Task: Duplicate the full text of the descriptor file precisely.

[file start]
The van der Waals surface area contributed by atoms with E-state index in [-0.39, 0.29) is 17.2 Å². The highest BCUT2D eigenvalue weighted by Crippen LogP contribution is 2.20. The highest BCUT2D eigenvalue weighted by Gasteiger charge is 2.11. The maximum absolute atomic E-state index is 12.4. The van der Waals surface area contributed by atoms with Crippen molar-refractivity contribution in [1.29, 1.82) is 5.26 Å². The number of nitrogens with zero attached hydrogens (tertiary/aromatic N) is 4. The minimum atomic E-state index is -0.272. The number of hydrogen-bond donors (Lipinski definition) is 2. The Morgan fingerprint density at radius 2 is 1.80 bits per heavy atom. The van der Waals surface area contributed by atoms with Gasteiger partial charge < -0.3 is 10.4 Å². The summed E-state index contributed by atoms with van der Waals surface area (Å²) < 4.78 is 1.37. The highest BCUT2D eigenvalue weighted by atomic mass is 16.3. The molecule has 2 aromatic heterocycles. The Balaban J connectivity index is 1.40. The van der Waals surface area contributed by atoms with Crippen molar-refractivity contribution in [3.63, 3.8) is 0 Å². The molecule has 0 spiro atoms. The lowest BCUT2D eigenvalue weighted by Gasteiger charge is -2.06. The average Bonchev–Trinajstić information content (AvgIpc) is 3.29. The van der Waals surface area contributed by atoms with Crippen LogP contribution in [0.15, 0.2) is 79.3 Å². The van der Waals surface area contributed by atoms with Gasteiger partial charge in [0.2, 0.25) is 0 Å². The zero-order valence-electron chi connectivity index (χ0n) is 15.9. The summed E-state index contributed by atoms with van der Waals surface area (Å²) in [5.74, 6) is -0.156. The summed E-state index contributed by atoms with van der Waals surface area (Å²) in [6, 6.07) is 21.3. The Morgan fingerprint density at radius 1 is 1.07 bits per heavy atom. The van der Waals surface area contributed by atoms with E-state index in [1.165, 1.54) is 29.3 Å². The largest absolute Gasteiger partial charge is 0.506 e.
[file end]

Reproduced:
The van der Waals surface area contributed by atoms with E-state index in [-0.39, 0.29) is 17.2 Å². The highest BCUT2D eigenvalue weighted by Crippen LogP contribution is 2.20. The highest BCUT2D eigenvalue weighted by Gasteiger charge is 2.11. The maximum absolute atomic E-state index is 12.4. The van der Waals surface area contributed by atoms with Crippen molar-refractivity contribution in [1.29, 1.82) is 5.26 Å². The number of nitrogens with zero attached hydrogens (tertiary/aromatic N) is 4. The minimum atomic E-state index is -0.272. The number of hydrogen-bond donors (Lipinski definition) is 2. The Morgan fingerprint density at radius 2 is 1.80 bits per heavy atom. The van der Waals surface area contributed by atoms with Gasteiger partial charge < -0.3 is 10.4 Å². The summed E-state index contributed by atoms with van der Waals surface area (Å²) < 4.78 is 1.37. The highest BCUT2D eigenvalue weighted by atomic mass is 16.3. The molecule has 2 aromatic heterocycles. The Balaban J connectivity index is 1.40. The van der Waals surface area contributed by atoms with Crippen molar-refractivity contribution in [3.63, 3.8) is 0 Å². The molecule has 0 spiro atoms. The lowest BCUT2D eigenvalue weighted by Gasteiger charge is -2.06. The average Bonchev–Trinajstić information content (AvgIpc) is 3.29. The van der Waals surface area contributed by atoms with Crippen LogP contribution in [0.15, 0.2) is 79.3 Å². The van der Waals surface area contributed by atoms with Gasteiger partial charge in [0.2, 0.25) is 0 Å². The zero-order valence-electron chi connectivity index (χ0n) is 15.9. The summed E-state index contributed by atoms with van der Waals surface area (Å²) in [5.74, 6) is -0.156. The summed E-state index contributed by atoms with van der Waals surface area (Å²) in [6, 6.07) is 21.3. The Morgan fingerprint density at radius 1 is 1.07 bits per heavy atom. The van der Waals surface area contributed by atoms with E-state index in [1.165, 1.54) is 29.3 Å². The largest absolute Gasteiger partial charge is 0.506 e.